What are the different iterations of the Web?

Hello everyone!

For a few months now, if not a few years, we have been seeing a lot of new words appear in the language of the “Crypto Sphere“.

One of these words that we are particularly interested in is “Web3“.

What does this word refer to? If we talk about ‘Web3’ does that mean that there is also a ‘Web2’ and a ‘Web1’?

Before we start, it is necessary to be familiar with how these iterations of the Web are written. Because yes, we also use the word ‘Iteration’, in the example “The third iteration of the Web“.

  • Web 1.0
  • Web 2.0
  • Web3 (why not Web 3.0? I couldn’t tell you)

To understand what these 3 iterations of the Web are, it is essential to first make the difference between “Internet” and “Web“.

Very often we use these 2 words, without really understanding the difference, or use the first one to replace the other, and vice versa.

We may not know it, but the concept of the Internet is relatively old. In the early 1960s, the idea of a Computer Network that would allow users of different computers to communicate was born.

In the following years, the scientific community, especially American, British and French scientists, worked on developing the practical application of this technology.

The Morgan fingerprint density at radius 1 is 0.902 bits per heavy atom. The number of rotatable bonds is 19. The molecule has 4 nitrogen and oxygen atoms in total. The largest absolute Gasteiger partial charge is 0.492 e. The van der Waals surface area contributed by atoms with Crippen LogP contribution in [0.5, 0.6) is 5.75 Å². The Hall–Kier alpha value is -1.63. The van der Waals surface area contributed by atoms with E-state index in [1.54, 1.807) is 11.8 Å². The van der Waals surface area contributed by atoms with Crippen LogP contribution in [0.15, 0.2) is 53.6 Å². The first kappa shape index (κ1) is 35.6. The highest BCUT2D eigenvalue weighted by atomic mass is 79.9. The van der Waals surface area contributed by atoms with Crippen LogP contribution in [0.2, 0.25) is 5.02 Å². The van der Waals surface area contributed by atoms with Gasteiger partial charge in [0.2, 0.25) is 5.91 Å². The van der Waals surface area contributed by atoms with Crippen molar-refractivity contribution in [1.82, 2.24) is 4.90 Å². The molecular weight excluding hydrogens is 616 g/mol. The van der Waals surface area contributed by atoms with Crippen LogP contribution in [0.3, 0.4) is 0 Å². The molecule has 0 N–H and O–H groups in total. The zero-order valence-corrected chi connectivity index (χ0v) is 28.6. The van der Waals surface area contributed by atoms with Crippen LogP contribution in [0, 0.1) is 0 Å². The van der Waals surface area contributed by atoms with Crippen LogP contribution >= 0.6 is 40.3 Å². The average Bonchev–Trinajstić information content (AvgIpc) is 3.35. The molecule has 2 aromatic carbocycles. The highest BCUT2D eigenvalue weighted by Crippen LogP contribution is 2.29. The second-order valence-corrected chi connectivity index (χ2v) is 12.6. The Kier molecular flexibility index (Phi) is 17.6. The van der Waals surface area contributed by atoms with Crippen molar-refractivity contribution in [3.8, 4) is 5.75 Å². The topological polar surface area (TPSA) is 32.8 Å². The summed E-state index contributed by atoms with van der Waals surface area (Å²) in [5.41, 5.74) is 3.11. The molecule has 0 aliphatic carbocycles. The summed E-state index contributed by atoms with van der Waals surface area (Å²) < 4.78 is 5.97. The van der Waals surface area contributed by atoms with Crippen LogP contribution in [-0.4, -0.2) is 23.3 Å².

Initially called the “Network of Networks“, it is now called the “Internet“.

In 1991, 30 years after the idea of working on a global network of computers, British scientist Tim Berners-Lee publicly announced the creation of the “World Wide Web“, more commonly known as the “WWW” and which we still use today. At the time, there were 1,000,000 interconnected computers.

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In concrete terms, what are the differences between the Internet and the Web?

Internet

The Internet is a worldwide network of computersallowing the exchange of data packets. This “network of networks” is made up of millions of networks, both public and private (university, commercial, governmental, etc.) without centralized services.

When you do a search on a web page, you (basically) go to a browser, type in your search, a list of results appears, and you click on the one that interests you. The path to the chosen web site is not direct, you will go through different networks (computers) to reach your destination. If one of these networks is down, your computer will look for a new way to access the web page.